Monday, March 28, 2011

Census Challenges Begin.

As I predicted here a few months ago [The Census is Here! Is it Too Early to Worry about an Undercount? ], we would begin seeing challenges to the 2010 U.S. Census count sooner rather than later. Right on cue, Mayor Bloomberg announced the City of New York's intention to file a formal challenge right here in my own backyard of Jackson Heights, Queens. Serendipity? For sure.

According to the Mayor, “Jackson Heights is a good example of the problems we’ve discovered. According to the Census Bureau, the population of Jackson Heights decreased – that’s right, I said decreased – by nearly 5,200 people, or by about five percent, between the years 2000 and 2010." He goes on to note,“Everything we know about these neighborhoods tells a very different story. These are vibrant, vital communities. People who have tried to find apartments in these neighborhoods can confirm that there just isn’t an abundance of vacancies."

The Mayor focused on the fact that an undercount results in fewer federal dollars for the City. While important, that is only part of the reason why an undercount is a problem. For commercial district managers, a census undercount, or findings that suggests a population decrease, means more hours logged overcoming the misconception that there is decreased discretionary demand in your neighborhood. It means more time spend finding other, more credible, sources that tell the true story, that your neighborhood is  teeming with people who have money to spend, but few places to spend it. A Census undercount means that retailers are more likely to forego urban opportunities, because when they pull market data, they may not like what they see at first glance.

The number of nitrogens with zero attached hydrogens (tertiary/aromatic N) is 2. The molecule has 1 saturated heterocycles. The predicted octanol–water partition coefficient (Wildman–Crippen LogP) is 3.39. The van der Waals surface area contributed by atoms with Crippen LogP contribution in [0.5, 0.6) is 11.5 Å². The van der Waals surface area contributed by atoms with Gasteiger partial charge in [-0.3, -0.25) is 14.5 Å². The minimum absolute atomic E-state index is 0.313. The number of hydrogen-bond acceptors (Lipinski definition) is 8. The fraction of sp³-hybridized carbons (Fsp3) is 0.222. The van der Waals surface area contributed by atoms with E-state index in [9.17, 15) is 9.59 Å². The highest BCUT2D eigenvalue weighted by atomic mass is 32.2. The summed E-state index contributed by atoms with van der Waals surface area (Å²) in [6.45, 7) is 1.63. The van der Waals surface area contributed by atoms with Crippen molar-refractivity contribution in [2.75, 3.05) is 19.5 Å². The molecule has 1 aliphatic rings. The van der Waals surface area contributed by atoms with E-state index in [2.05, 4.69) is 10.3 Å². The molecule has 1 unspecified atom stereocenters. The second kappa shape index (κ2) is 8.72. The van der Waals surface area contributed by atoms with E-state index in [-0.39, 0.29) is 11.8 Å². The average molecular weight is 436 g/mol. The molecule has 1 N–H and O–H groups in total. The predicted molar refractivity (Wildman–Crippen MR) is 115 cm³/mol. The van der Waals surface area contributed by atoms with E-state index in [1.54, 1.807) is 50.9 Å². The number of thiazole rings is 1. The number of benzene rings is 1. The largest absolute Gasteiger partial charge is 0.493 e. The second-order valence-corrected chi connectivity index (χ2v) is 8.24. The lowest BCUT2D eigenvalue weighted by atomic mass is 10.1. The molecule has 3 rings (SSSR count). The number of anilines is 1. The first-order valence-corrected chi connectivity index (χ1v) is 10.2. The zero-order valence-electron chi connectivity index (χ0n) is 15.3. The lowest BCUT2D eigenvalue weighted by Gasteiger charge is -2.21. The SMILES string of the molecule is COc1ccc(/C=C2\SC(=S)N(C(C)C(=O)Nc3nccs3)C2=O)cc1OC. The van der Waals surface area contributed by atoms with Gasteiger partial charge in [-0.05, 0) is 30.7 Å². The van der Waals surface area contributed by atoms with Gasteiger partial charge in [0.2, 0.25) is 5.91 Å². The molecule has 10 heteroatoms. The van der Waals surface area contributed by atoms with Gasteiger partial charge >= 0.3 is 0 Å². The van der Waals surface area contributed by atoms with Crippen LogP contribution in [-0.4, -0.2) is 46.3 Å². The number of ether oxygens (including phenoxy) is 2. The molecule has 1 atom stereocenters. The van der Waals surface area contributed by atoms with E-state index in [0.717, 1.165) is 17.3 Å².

We already know that getting retailers to urban areas is a challenge, which is why Census accuracy is so critical. In 2004, the International Council of Shopping Centers (ICSC) completed a survey of retailers in partnership with Business for Social Responsibility. When asked why they didn't invest in urban areas, the second most cited obstacle to investment was an "insufficient concentration of the retailer’s target customer". Too bad a Census undercount only serves to reaffirm these misconceptions.


  1. Could it be that while apartments are scarce, the number of people in them has decreased with e.g., different demographics, smaller families? I believe that's what's happened in my neighborhood.

  2. Lots of factors play a role in whether people are counted are not. If people don't speak english, or can't read or write very well (low-education level), or are concerned about being found (i.e. undocumented immigrants), you are going to have difficulty getting an accurate count. These people still have jobs and spend money. So the fact that they aren't being counted means that retailers who depend on accurate market data to make site selection decisions will overlook communities where there is demand for their goods and services. This ends up being a loss for residents who need those uses, and for the retailers who miss opportunity for profit.